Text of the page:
Trim 15 year-old shingles

Page 1 of 2  
All right. Now for the ugly stuff.
About 15 years ago, in a weak moment, I hired some loose roofers to scrape and shingle my 2-car detached garage in th US midwest. I served 'em lunch and paid cash. They failed to trim the shingles and stole my hammer.
Now the shingles overhang up-to-90% of the open gutter. Can't even get my hands in there to clean out the gutter sediment, etc.
How might I trim the shingles? I tried tin-snips and a reciprocating saw, neither were practical. The shingles look solid but are somewhat stiff. I doubt a hawk-bill knife would work.
Any ideas?
TIA, Willie
Add pictures here
<% if( /^image/.test(type) ){ %>
<% } %>
<%-name%>
Add image file
Upload
wrote:

Snap a chalk line and have at it with a circular saw. Go slowly and don't use a blade with too many teeth.
R
Add pictures here
<% if( /^image/.test(type) ){ %>
<% } %>
<%-name%>
Add image file
Upload

In the absence of a hawk-bill, the circular saw would do it. Set the depth to slightly less than the piece of plywood underneath, protecting the drip-edge.
Add pictures here
<% if( /^image/.test(type) ){ %>
<% } %>
<%-name%>
Add image file
Upload

What plywood and what drip edge? The roof shingles should overhang the drip edge by an absolute minimum of 1/2", 3/4" preferred. I understand the concern about not cutting into anything else but shingles, but plywood (sheathing) and drip edge are not in harm's way. If you're talking about using a piece of plywood underneath the shingles to protect something, there's nothing to protect - they're supposed to be hanging in free air. Unless the shingles are resting on the gutter nails/screws, or the gutters are hung by straps, the circular saw can cut through both layers of shingles in one pass, except right into a valley. The valley will require some hand cutting with a hook blade utility knife. A hawkbill knife is not nearly as good as a hook blade utility knife for cutting in place roof shingles. A hawkbill is fine for scoring a shingle while it's loose.
R
Add pictures here
<% if( /^image/.test(type) ){ %>
<% } %>
<%-name%>
Add image file
Upload
On 3/22/2011 3:06 PM Willie The Wimp spake thus:

I was going to suggest the roofer's knife until I read that last sentence.
How about buying a few boxes of utility knife blades and using that? Pain in the ass and will dull the blades in no time flat, but should work.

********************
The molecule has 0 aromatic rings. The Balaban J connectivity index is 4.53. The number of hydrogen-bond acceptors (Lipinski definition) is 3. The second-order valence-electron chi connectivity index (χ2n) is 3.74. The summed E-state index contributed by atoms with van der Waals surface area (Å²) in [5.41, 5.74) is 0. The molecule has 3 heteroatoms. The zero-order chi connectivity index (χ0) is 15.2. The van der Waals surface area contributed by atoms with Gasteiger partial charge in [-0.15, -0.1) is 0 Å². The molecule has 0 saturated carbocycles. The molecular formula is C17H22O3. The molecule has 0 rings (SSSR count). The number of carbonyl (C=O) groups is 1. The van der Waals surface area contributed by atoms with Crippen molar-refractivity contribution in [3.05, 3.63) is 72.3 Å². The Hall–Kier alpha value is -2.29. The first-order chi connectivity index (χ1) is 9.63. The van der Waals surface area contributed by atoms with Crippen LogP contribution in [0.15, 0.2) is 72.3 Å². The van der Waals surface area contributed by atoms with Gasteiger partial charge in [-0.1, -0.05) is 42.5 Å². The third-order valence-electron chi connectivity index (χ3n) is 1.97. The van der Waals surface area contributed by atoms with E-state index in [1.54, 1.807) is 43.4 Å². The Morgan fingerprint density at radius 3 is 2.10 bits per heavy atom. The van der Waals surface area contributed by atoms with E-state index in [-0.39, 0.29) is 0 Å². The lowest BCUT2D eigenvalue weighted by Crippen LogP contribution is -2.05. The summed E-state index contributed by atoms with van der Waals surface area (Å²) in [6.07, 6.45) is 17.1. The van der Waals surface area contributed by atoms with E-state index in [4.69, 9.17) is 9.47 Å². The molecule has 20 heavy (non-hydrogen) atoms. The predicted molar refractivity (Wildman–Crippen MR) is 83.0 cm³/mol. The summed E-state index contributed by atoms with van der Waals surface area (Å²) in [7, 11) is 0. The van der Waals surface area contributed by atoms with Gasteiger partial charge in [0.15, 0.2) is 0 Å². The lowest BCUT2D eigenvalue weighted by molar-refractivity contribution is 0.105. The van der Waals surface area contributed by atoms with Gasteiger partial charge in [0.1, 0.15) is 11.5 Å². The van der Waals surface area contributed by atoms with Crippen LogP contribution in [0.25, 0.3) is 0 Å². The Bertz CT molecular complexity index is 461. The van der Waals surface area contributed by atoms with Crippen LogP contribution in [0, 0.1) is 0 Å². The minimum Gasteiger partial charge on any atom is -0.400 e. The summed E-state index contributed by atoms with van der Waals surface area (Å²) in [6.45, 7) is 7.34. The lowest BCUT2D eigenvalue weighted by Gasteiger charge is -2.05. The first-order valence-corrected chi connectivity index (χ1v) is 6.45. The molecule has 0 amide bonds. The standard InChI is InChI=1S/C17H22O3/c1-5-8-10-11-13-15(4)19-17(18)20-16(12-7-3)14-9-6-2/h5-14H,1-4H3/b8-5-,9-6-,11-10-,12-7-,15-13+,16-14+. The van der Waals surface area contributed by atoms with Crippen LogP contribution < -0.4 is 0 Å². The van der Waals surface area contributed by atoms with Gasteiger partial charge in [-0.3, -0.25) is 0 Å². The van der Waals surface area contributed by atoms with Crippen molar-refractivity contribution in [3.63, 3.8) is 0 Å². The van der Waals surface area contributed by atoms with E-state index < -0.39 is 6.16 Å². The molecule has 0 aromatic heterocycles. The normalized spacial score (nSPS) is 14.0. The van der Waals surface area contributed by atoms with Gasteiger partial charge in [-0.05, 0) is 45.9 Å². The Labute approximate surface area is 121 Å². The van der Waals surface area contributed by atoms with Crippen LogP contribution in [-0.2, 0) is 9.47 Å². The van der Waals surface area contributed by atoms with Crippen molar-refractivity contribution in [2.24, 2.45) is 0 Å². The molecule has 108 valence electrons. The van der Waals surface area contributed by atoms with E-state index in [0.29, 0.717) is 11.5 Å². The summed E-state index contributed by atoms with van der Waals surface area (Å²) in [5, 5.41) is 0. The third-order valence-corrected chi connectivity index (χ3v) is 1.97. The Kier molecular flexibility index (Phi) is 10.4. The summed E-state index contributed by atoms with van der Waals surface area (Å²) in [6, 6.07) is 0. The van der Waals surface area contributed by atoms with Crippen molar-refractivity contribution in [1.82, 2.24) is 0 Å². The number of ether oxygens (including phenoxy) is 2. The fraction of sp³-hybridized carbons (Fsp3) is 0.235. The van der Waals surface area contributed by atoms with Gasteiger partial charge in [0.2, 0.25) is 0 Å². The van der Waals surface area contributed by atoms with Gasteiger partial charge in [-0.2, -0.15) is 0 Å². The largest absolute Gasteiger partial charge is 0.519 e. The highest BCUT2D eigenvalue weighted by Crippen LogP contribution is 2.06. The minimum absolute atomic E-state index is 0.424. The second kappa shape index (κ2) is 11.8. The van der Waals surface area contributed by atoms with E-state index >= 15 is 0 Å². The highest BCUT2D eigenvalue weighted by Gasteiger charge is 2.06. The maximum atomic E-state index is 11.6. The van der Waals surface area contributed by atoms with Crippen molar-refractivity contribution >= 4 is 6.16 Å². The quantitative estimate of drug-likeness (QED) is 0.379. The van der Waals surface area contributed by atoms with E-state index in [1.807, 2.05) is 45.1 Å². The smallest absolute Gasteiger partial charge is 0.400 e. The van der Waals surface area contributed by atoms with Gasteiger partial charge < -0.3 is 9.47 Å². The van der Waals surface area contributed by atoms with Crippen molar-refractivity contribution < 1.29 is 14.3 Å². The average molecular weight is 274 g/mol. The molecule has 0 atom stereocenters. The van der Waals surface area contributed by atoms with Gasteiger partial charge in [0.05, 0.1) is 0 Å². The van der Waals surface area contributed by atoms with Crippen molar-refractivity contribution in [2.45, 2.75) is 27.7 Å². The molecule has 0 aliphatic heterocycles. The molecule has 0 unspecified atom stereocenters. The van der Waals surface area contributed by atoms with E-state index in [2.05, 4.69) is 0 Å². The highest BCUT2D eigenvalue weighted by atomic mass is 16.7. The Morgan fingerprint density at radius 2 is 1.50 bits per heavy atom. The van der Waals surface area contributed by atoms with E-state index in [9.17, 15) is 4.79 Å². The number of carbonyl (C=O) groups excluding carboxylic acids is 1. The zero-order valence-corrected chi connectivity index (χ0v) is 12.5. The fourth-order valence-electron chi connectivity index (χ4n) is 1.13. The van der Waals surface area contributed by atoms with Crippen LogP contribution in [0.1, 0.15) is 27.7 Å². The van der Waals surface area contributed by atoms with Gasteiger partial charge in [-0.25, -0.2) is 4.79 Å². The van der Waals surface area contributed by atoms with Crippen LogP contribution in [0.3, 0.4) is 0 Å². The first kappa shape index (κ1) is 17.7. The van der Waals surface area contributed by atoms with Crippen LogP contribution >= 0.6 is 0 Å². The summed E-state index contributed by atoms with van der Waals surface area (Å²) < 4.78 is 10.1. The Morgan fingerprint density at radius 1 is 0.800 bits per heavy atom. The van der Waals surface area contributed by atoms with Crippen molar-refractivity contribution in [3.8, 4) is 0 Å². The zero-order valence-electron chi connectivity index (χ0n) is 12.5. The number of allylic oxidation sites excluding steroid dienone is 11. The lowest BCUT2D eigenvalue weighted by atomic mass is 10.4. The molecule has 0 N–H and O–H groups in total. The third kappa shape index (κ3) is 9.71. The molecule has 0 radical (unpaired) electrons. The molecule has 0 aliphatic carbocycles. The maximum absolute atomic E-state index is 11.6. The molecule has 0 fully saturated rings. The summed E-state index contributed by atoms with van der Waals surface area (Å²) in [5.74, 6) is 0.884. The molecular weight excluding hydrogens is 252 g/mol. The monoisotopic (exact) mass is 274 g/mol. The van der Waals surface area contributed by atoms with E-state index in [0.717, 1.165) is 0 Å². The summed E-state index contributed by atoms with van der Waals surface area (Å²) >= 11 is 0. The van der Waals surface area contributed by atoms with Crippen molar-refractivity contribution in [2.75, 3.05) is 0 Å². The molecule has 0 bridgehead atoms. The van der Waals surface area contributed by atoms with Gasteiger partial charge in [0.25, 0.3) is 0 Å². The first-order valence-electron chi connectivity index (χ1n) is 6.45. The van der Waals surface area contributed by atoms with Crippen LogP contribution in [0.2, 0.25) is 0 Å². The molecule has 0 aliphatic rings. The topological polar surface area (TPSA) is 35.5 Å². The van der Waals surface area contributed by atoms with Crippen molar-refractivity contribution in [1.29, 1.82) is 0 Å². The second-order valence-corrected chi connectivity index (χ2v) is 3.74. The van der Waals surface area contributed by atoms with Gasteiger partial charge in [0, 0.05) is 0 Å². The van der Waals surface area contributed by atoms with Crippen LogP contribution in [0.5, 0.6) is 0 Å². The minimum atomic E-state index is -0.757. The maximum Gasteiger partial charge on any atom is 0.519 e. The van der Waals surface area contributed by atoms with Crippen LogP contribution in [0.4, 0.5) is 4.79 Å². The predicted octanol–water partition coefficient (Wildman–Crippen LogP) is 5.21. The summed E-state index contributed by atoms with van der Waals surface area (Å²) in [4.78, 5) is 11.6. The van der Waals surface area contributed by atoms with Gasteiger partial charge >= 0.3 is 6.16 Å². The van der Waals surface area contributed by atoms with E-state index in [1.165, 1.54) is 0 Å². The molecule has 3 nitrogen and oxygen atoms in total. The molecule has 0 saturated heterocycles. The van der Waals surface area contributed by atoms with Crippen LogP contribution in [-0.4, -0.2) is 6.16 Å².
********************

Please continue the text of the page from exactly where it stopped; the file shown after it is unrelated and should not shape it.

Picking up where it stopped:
--
The current state of literacy in our advanced civilization:

yo
wassup
  Click to see the full signature.
Add pictures here
<% if( /^image/.test(type) ){ %>
<% } %>
<%-name%>
Add image file
Upload
On 3/22/2011 7:06 PM, Willie The Wimp wrote:

They use a roofing blade for a utility knife. It has a hook on it and you pull, not press. Widely available. For us, the circular saw sounds like a better idea.
Jeff

Add pictures here
<% if( /^image/.test(type) ){ %>
<% } %>
<%-name%>
Add image file
Upload
On 3/22/2011 5:01 PM Jeff Thies spake thus:

I thought that's what he meant by "hawk-bill knife". Not familiar with that term, though. Izzat what roofers call that little blade on the back of their roofing hatchets?
By the way, I've got one of those, and used it the last time I did a roofing job (very small one). Love those pull-cut blades.
--
The current state of literacy in our advanced civilization:

yo
wassup
  Click to see the full signature.
Add pictures here
<% if( /^image/.test(type) ){ %>
<% } %>
<%-name%>
Add image file
Upload
I vote the circular saw option, with an old, no-good blade, if you have one. If your circular saw is not cheap and you hate to use it for that job, go to the pawn shop and get a cheapie.
Add pictures here
<% if( /^image/.test(type) ){ %>
<% } %>
<%-name%>
Add image file
Upload
On Tue, 22 Mar 2011 18:05:42 -0800, David Nebenzahl wrote:

I would say a hawk-bill knife is a laminate or carpet blade. I am guessing this is a standard asphalt shingle. A hook blade cutting from underneath would be my suggestion. Why the overhang? The shingles should only be to the edge of the drip edge. Or did they forget to install that too?
Add pictures here
<% if( /^image/.test(type) ){ %>
<% } %>
<%-name%>
Add image file
Upload
wrote:

I think they used to call 'em linoleum knives.

Correct.
No room. I'd tear my hands to shreds.

Drip edge was in place.
Was in the OP:

They ripped me off. Avoid 'em if ya can, but if ya gotta deal with loose roofers, watch 'em like a hawk.
I guess it's the circ. saw. Gonna be a bitch ...
Thanks to all.
Add pictures here
<% if( /^image/.test(type) ){ %>
<% } %>
<%-name%>
Add image file
Upload
On Tue, 22 Mar 2011 22:33:43 -0600, Willie The Wimp wrote:

Try a composite blade for steel. The lack of teeth should help avoid ripping the shingles to shreads.
Add pictures here
<% if( /^image/.test(type) ){ %>
<% } %>
<%-name%>
Add image file
Upload

Don't dread things that don't require it. It's really not a big deal. The main issue is safety, so ladders with ladder jacks and planks, or something similar, is the way to go. The saw blade will only be exposed for roughly a 3/4" depth of cut, which minimizes a lot of the more grievous danger. Just go at a comfortable rate and let the saw do the work. Don't try to push it to make it go faster. That's how injuries and damage occur.